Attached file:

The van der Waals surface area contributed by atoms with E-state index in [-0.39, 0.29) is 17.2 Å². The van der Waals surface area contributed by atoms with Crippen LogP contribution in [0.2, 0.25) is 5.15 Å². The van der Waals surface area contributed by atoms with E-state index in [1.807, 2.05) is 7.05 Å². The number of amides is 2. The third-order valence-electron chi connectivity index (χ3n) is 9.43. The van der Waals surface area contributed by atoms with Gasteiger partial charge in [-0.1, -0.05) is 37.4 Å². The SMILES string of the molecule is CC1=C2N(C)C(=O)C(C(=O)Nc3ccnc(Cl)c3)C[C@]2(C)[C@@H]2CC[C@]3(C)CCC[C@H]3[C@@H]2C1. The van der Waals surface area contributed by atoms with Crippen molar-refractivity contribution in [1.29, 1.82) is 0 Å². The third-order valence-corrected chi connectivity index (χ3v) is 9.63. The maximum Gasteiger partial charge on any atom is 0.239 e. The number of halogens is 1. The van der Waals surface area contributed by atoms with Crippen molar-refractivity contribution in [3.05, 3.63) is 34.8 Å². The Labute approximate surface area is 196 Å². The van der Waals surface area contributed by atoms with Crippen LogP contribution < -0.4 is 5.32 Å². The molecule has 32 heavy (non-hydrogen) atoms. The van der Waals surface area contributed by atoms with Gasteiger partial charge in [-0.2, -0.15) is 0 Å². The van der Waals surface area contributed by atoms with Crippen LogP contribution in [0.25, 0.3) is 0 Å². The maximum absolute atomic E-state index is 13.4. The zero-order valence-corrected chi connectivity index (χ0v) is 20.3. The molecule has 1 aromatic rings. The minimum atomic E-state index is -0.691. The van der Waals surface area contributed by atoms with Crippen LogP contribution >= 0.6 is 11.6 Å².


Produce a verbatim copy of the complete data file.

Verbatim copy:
The van der Waals surface area contributed by atoms with E-state index in [-0.39, 0.29) is 17.2 Å². The van der Waals surface area contributed by atoms with Crippen LogP contribution in [0.2, 0.25) is 5.15 Å². The van der Waals surface area contributed by atoms with E-state index in [1.807, 2.05) is 7.05 Å². The number of amides is 2. The third-order valence-electron chi connectivity index (χ3n) is 9.43. The van der Waals surface area contributed by atoms with Gasteiger partial charge in [-0.1, -0.05) is 37.4 Å². The SMILES string of the molecule is CC1=C2N(C)C(=O)C(C(=O)Nc3ccnc(Cl)c3)C[C@]2(C)[C@@H]2CC[C@]3(C)CCC[C@H]3[C@@H]2C1. The van der Waals surface area contributed by atoms with Crippen molar-refractivity contribution in [1.29, 1.82) is 0 Å². The third-order valence-corrected chi connectivity index (χ3v) is 9.63. The maximum Gasteiger partial charge on any atom is 0.239 e. The number of halogens is 1. The van der Waals surface area contributed by atoms with Crippen molar-refractivity contribution in [3.05, 3.63) is 34.8 Å². The Labute approximate surface area is 196 Å². The van der Waals surface area contributed by atoms with Crippen LogP contribution < -0.4 is 5.32 Å². The molecule has 32 heavy (non-hydrogen) atoms. The van der Waals surface area contributed by atoms with Gasteiger partial charge in [-0.2, -0.15) is 0 Å². The van der Waals surface area contributed by atoms with Crippen LogP contribution in [0.25, 0.3) is 0 Å². The maximum absolute atomic E-state index is 13.4. The zero-order valence-corrected chi connectivity index (χ0v) is 20.3. The molecule has 1 aromatic rings. The minimum atomic E-state index is -0.691. The van der Waals surface area contributed by atoms with Crippen LogP contribution >= 0.6 is 11.6 Å².